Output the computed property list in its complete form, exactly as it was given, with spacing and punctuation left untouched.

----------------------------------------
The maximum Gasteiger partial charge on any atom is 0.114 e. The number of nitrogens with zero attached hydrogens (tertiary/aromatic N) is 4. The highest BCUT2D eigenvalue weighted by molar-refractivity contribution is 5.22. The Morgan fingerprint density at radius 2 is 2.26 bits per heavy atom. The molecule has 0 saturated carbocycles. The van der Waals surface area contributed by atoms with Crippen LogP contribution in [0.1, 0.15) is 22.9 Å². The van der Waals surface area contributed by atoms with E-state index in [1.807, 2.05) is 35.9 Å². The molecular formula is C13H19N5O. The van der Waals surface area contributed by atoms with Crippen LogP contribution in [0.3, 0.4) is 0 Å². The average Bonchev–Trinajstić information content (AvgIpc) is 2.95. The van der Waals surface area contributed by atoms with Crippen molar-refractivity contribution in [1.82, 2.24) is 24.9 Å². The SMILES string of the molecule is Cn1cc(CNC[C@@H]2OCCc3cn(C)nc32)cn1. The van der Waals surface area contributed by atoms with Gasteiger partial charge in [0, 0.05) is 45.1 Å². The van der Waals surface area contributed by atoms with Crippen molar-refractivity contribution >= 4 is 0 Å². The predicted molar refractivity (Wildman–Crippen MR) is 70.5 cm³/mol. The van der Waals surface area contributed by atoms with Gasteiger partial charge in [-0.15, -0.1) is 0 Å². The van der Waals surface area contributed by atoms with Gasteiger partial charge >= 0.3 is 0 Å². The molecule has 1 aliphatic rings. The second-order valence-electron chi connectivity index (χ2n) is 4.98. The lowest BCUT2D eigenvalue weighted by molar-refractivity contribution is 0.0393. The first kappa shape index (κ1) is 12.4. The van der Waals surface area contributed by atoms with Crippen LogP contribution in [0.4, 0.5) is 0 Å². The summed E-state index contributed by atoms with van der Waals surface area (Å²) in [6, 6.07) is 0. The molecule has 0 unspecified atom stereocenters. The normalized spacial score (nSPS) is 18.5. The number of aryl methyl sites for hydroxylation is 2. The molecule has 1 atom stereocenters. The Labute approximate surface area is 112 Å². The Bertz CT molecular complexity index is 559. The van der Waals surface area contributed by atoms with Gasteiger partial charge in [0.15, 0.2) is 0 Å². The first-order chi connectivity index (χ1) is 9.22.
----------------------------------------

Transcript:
The maximum Gasteiger partial charge on any atom is 0.114 e. The number of nitrogens with zero attached hydrogens (tertiary/aromatic N) is 4. The highest BCUT2D eigenvalue weighted by molar-refractivity contribution is 5.22. The Morgan fingerprint density at radius 2 is 2.26 bits per heavy atom. The molecule has 0 saturated carbocycles. The van der Waals surface area contributed by atoms with Crippen LogP contribution in [0.1, 0.15) is 22.9 Å². The van der Waals surface area contributed by atoms with E-state index in [1.807, 2.05) is 35.9 Å². The molecular formula is C13H19N5O. The van der Waals surface area contributed by atoms with Crippen LogP contribution in [0.3, 0.4) is 0 Å². The average Bonchev–Trinajstić information content (AvgIpc) is 2.95. The van der Waals surface area contributed by atoms with Crippen molar-refractivity contribution in [1.82, 2.24) is 24.9 Å². The SMILES string of the molecule is Cn1cc(CNC[C@@H]2OCCc3cn(C)nc32)cn1. The van der Waals surface area contributed by atoms with Gasteiger partial charge in [0, 0.05) is 45.1 Å². The van der Waals surface area contributed by atoms with Crippen molar-refractivity contribution >= 4 is 0 Å². The predicted molar refractivity (Wildman–Crippen MR) is 70.5 cm³/mol. The van der Waals surface area contributed by atoms with Gasteiger partial charge in [-0.15, -0.1) is 0 Å². The van der Waals surface area contributed by atoms with Gasteiger partial charge >= 0.3 is 0 Å². The molecule has 1 aliphatic rings. The second-order valence-electron chi connectivity index (χ2n) is 4.98. The lowest BCUT2D eigenvalue weighted by molar-refractivity contribution is 0.0393. The first kappa shape index (κ1) is 12.4. The van der Waals surface area contributed by atoms with Crippen LogP contribution in [0.4, 0.5) is 0 Å². The summed E-state index contributed by atoms with van der Waals surface area (Å²) in [6, 6.07) is 0. The molecule has 0 unspecified atom stereocenters. The normalized spacial score (nSPS) is 18.5. The number of aryl methyl sites for hydroxylation is 2. The molecule has 1 atom stereocenters. The Labute approximate surface area is 112 Å². The Bertz CT molecular complexity index is 559. The van der Waals surface area contributed by atoms with Gasteiger partial charge in [0.15, 0.2) is 0 Å². The first-order chi connectivity index (χ1) is 9.22.